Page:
Thankfully Hurricane Matthew didn’t bring the level of devastation it was capable of, but it did leave many people without power. It’s a good time to review safety around the downed power lines and electrical wires that are likely all over the east coast of Florida.
Following hurricane protocol, you hopefully unplugged any electrical equipment and shut off the power to your barn(s) at the box as the storm drew near. However, low power lines and downed power lines are still a threat to you and your ag operation. Stick to these tips from OSHA below to stay safe after the storm has passed.
Safety Around Downed Power Lines
The main rule of downed power lines is to treat all lines, conductors and equipment as if they are energized. Lines can still carry electricity even if they are not sparking or “humming.” Report damaged, downed and low power lines to your utility company.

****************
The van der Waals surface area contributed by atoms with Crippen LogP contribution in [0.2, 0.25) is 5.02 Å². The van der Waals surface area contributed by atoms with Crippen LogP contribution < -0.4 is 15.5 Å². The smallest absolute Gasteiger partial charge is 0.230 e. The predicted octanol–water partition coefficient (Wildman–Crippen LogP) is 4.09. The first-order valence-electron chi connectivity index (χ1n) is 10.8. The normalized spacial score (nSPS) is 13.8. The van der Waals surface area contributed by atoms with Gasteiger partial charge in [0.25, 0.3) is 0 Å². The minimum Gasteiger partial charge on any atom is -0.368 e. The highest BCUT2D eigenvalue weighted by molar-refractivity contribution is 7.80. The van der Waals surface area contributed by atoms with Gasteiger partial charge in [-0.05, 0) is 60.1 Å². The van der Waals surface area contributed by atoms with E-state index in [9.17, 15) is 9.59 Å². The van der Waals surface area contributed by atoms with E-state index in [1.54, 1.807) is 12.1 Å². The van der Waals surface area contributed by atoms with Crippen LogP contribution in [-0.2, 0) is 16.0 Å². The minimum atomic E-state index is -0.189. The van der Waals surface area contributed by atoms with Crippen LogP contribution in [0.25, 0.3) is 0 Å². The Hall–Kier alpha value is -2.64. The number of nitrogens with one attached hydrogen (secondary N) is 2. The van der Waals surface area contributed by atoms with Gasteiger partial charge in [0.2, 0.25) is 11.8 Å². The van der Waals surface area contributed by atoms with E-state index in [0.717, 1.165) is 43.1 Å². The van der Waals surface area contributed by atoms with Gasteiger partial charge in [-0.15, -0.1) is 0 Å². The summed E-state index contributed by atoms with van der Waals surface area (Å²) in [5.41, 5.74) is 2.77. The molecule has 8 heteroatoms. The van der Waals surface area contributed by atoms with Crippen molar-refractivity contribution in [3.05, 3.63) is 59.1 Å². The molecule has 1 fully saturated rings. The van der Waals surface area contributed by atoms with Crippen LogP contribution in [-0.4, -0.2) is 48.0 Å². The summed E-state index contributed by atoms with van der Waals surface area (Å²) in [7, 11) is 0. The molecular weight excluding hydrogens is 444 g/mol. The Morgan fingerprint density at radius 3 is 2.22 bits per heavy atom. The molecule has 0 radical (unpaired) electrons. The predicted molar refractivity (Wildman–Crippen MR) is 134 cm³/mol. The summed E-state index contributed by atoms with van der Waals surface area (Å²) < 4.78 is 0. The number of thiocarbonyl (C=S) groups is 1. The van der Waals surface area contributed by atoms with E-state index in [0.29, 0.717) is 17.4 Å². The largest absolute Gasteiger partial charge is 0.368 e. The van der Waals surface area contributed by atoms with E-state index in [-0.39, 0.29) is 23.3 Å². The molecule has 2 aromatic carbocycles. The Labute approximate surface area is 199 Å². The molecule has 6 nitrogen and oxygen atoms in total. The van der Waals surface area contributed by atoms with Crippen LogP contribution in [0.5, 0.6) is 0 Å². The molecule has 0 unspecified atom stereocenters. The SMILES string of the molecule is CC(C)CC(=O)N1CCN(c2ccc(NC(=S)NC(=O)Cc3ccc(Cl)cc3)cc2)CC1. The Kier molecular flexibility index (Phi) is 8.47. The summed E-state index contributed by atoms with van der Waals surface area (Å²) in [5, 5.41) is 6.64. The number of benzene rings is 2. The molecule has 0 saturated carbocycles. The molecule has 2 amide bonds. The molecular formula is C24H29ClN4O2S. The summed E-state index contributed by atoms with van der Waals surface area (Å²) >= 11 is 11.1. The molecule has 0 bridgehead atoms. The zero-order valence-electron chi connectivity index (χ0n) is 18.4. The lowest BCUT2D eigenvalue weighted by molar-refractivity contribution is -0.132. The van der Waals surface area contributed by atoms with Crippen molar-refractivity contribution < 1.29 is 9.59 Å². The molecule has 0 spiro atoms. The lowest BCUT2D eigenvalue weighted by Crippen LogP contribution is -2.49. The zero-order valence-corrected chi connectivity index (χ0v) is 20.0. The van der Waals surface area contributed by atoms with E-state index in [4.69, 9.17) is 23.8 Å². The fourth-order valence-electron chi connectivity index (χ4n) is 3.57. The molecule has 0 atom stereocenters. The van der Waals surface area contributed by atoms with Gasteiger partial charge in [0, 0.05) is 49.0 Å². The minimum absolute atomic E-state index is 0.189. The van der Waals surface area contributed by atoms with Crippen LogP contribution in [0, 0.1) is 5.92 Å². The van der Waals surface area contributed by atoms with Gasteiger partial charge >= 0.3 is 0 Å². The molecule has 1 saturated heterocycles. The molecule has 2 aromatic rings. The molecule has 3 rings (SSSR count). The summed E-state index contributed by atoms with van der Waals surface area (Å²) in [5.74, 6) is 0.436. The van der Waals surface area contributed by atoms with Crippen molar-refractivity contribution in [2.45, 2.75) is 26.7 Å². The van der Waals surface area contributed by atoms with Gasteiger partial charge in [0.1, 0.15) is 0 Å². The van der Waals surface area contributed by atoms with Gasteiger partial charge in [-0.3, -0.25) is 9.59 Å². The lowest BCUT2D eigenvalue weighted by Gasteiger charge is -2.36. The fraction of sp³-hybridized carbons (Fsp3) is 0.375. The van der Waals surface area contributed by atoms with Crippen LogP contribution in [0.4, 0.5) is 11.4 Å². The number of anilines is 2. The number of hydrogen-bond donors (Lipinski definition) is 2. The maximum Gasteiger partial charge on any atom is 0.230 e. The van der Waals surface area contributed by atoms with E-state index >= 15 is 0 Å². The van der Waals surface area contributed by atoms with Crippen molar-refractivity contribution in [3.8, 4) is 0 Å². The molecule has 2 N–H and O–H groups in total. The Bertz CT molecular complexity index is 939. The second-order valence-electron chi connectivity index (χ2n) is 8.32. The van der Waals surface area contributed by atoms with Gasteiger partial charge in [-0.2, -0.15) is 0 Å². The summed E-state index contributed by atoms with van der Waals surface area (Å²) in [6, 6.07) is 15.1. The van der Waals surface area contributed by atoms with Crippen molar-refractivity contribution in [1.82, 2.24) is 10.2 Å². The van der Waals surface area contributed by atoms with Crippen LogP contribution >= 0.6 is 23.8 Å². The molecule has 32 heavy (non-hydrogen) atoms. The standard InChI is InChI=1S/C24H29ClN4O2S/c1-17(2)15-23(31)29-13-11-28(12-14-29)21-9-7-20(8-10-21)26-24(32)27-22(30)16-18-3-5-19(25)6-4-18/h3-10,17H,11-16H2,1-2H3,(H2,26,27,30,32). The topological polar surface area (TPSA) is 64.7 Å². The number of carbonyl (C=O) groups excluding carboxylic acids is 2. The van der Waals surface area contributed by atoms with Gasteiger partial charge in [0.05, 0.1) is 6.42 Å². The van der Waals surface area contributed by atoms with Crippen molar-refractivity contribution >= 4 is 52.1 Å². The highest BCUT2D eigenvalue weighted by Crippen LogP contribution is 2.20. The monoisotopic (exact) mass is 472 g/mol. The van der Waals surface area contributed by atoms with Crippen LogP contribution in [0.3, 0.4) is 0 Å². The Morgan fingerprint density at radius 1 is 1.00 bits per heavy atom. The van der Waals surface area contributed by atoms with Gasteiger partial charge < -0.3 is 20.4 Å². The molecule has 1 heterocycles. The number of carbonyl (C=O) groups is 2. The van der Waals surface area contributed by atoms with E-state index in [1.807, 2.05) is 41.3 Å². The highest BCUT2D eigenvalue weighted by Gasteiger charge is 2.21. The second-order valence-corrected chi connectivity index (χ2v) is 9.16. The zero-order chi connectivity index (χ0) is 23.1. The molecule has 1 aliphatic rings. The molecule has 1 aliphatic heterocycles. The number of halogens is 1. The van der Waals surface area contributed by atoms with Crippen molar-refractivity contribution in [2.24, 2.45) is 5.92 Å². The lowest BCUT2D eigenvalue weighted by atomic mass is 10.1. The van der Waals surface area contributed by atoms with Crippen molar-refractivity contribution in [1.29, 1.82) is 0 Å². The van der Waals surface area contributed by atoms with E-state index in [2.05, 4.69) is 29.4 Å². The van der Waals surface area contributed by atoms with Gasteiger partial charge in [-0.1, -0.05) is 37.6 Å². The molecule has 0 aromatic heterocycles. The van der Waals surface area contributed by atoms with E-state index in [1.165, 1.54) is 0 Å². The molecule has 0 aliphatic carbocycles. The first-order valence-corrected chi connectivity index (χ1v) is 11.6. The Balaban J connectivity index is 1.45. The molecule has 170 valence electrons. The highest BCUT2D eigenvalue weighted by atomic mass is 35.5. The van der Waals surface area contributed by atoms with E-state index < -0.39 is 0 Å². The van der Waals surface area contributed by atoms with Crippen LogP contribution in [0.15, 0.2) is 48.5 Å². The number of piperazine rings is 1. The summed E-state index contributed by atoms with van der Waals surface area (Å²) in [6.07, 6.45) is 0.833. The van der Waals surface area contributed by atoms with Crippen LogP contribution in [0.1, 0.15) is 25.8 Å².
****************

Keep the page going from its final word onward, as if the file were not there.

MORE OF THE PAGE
Follow these tips:
- Do not assume that any downed or low wires are simply cable, telephone or fiber-optic cable. Don’t touch or go near downed or low wires.
- Stay far from wires—at least 25 feet—and downed power lines and conductors, and keep your animals away as well. Electricity can travel through the ground all around a fallen wire. You could be electrocuted without even touching the downed wires or conductors themselves.
- Electricity has the ability to energize other objects, especially metal. Look for fencing, water pipes, buildings, other wires and cables, buildings, bushes and trees, and other features that the down line might be touching. Objects blown by the wind can also be electrified by a low or downed power line.
- Don’t attempt to drive over downed power lines.
- Report all low or downed power lines to your utility provider.
- Do not attempt repairs yourself.
Staying safe during and after a major storm is the most important thing. Make sure you’re prepared and know what to do in emergency situations, such as with downed power lines.